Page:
On the Idea of America (2009)

The Engelsberg Seminar 2009

June 11th to 13th 2009 at Avesta Manor, Sweden

What is the origin of ‘the American idea,’ how has it been shaped by history, and where is it headed? The fate of the US is inextricably linked to Europe, and its inhabitants are without a doubt Europe’s most successful colonists. As early as the late 18th century, Americans had liberated themselves from the modern nation of Great Britain and through clever moves managed gradually to eliminate competing colonial powers in North America; for instance, Louisiana was purchased from France and Alaska from Russia, the Spanish were expelled in 1898, and only a weak Canada remained under the British crown. America became the home of freedom, especially religious freedom, a place of refuge for those who were persecuted for their beliefs, and the country of free enterprise. Not only that – as the historian Thomas P. Hughes writes in American Genesis, ““Men and women assumed, as never before, that they had the power to create a world of their own design.”” The US was already on par with Britain in many respects by around 1900, but it was the mistakes that the Europeans themselves made, in the form of the First and Second World War, that prepared the ground for the US, allowing it to become a real global power. After the collapse of the Soviet Union, the US finally emerged as the undisputed winner of the Cold War. Despite America’s positive self-image, the world has never reallly perceived American ambitions in the same way as the US evidently does. Instead of being seen as a liberator, the US rather has in general been viewed, since the Vietnam War, as imperialist nation acting in sheer selfinterest. Today, following America’s efforts in Iraq, which have been less than successful and have had little backing, and with a financial crisis predominating in the midst of a recesssion, there are once again suggestions, like during the 1980s, that the American Era is over: back then, it was Japan; today it is China and India that is considered to probably take over from the US. Also, do a low starting point and a large population in truth guarantee a global shift in power as Fareed Zakaria writes in The PostAmerican World, and is it ““an accident of history”” that small countries have historically been more successful than large ones is creating prosperity? What are the founding myths of the United States, how have the Puritans and the idea of the New World shaped American history and the country’s destiny, and how are these reflected in the American Constitution and present-day politics? How have key events in American history, like the American Civil War, the 1898 Spanish-American War, FDR and the New Deal, the First and Second World War, Korea, Vietnam etc., influenced the American idea? Furthermore, how does the influence of American national myths colour today’s American national consciousness, and how is this reflected in the American economy, in literature, art, and film? How is the idea of America reflected in the country’s reputation around the globe? Are we beginning to see the beginning of the end or is it still only the beginning of the expansion of the American idea and the American era?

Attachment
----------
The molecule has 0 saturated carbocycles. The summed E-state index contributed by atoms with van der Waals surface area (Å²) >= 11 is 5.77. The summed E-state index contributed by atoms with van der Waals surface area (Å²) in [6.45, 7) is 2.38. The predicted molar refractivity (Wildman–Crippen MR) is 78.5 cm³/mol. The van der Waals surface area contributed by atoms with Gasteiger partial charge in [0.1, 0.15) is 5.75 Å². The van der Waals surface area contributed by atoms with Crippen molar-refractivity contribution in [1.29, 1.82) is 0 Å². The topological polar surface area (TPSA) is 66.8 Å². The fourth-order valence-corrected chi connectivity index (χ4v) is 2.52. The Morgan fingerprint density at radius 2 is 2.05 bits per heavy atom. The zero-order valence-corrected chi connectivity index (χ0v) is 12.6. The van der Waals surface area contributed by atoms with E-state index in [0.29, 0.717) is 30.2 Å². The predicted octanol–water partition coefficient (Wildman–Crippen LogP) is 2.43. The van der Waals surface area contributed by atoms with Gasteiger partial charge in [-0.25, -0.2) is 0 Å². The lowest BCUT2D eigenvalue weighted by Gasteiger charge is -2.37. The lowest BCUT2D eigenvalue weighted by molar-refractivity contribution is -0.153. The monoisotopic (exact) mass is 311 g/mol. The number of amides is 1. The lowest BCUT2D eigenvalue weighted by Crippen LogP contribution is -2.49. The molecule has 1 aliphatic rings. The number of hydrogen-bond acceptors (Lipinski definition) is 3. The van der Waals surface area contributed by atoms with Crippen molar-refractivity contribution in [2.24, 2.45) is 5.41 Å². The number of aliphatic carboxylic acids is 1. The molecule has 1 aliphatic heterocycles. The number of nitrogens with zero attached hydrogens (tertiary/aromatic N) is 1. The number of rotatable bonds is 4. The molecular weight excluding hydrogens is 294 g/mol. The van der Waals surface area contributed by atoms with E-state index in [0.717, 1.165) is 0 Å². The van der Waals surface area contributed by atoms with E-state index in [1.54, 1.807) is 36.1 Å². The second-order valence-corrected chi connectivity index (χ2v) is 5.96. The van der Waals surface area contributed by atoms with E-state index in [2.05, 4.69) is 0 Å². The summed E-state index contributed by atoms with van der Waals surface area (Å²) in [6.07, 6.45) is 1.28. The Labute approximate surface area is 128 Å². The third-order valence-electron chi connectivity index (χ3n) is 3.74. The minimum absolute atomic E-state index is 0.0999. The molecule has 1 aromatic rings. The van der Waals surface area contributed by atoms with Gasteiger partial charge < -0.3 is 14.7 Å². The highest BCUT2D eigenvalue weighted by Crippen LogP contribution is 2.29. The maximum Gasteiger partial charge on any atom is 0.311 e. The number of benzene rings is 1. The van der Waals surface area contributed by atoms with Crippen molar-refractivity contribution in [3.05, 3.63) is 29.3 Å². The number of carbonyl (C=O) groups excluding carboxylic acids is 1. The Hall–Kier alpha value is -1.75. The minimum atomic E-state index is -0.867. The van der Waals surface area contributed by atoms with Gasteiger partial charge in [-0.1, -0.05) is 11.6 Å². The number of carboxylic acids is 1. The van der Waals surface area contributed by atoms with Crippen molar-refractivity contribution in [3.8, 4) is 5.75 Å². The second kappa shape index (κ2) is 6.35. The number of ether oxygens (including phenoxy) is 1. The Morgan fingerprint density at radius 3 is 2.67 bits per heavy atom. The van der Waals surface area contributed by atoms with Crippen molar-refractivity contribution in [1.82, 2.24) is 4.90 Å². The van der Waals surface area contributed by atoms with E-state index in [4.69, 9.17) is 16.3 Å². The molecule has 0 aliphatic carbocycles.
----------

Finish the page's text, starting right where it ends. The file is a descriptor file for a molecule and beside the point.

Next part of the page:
The Founding Myths

Pauline Maier
Professor, MIT
Lecture: The Founding Myths of America in the 18th Century

Daniel Walker Howe
Professor Emeritus, Oxford University & UCLA
Lecture: What Hath God Wrought: Rival Visions of America’s Mission in the 19th Century

David Reynolds
Professor, Cambridge University
Lecture: The Founding Myths in the 20th Century

 

The Impact of the Idea of America

Philippe Roger
Research Program Director, CNRS
Lecture: The Impact of the Idea of America on Europe

Kathleen Burk
Professor, University College London
Lecture: The Impact of the Idea of America on Britain

 

The Soft Power of the US and the Politics of Modernisation

Reinhold Wagnleitner
Associate Professor, Salzburg University
Lecture: The Empire of Fun

David Ellwood
Associate Professor, University of Bologna
Lecture: America and the Politics of Modernisation in Europe

 

Aspects of American Nationalism

Anatol Lieven
Professor, King’s College London
Lectue: American Nationalism: Sleeping or Dead

Godfrey Hodgson
Journalist and Historian
Lecture: American Exceptionalism

James Carroll
Author
Lecture: Messiah Nation

 

Perspectives on the Idea of America

Deepak Lal
Professor, UCLA
Lecture: The View from India

Jong-Yil Ra
President, Woosuk University
Lecture: The View from Korea

Peter Baldwin
Professor, UCLA
Lecture: A Reality Check

The Influence of the US Economy

Robert J. Shapiro
Chairman and co-founder, Sonecon, llc
Lecture: American Markets

Oliver Kamm
Leader Writer, The Times
Lecture: On the Decline of the US Influence in Global Markets

Edward Luce
Bureau Chief, Financial Times, Washington
Lecture: On the Continuing Power of the US Economy

 

 

The Future of the Idea of America

Göran Rosenberg
Writer
Lecture: Is the Future of the American Idea Possible?

Anders Stephanson
Professor, Columbia University
Lecture: America as the End of History

Alan Wolfe
Professor, Boston College
Lecture: The Future of Liberal Interventionism

Peter Beinart
Senior Fellow, Council of Foreign relations
Lecture: The Solvency Doctrine: Understanding Obama’s Foreign Policy

Oliver Kamm
Leader Writer, The Times
Lecture: The US and Europe: How Not to Improve Relations

Douglas Murray
Author, Director, Centre for Social Cohesion
Lecture: Interventionism Post-Iraq